Institutions implementing simple digital systems might believe they’re being more productive by moving their paper materials onto their desktops. Though this approach can be more effective than printouts, it may cause as many problems as it solves. For instance, administrators may keep candidates’ information in different places, so when someone needs to review a tenure candidate’s file, they need to search for it or ask other department heads and administrators to share the information. It works, but it is not as effective as keeping all the information in a single interface.

Where paper-based and basic digital processes fall particularly short is in securing confidential tenure materials. When paper files are kept in an area with poor security, they are at risk of being stolen or compromised. Even storing information as digital files in shared drives can pose problems such as file corruption, misplacement, difficulty with permission settings, and files ending up in the wrong hands.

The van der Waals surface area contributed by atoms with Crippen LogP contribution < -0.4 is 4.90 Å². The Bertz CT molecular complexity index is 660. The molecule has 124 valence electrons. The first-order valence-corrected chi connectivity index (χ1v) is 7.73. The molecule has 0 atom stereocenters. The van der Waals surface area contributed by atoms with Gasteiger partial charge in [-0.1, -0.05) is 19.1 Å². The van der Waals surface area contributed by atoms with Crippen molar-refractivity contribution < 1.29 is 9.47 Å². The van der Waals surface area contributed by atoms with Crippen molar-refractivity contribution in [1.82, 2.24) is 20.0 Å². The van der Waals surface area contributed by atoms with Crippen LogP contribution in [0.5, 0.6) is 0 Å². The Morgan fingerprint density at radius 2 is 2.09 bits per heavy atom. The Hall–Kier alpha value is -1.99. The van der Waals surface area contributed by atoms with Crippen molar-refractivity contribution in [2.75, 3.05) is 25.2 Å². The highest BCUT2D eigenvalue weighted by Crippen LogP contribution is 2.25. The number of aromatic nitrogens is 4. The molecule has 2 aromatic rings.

Transitioning to a Digital Interface

To keep up with the increasing demands of the tenure review process, institutions need to ditch the binders and switch to a comprehensive digital system.

The Interfolio Faculty Information System allows universities to move past paper-based processes or patchwork digital solutions and manage all documentation in a single web-based interface. Users cut down on paper waste, get rid of the clunky filing cabinets, and move to a digital system that makes it easier than ever for multiple people to compile, organize, share, and access important files.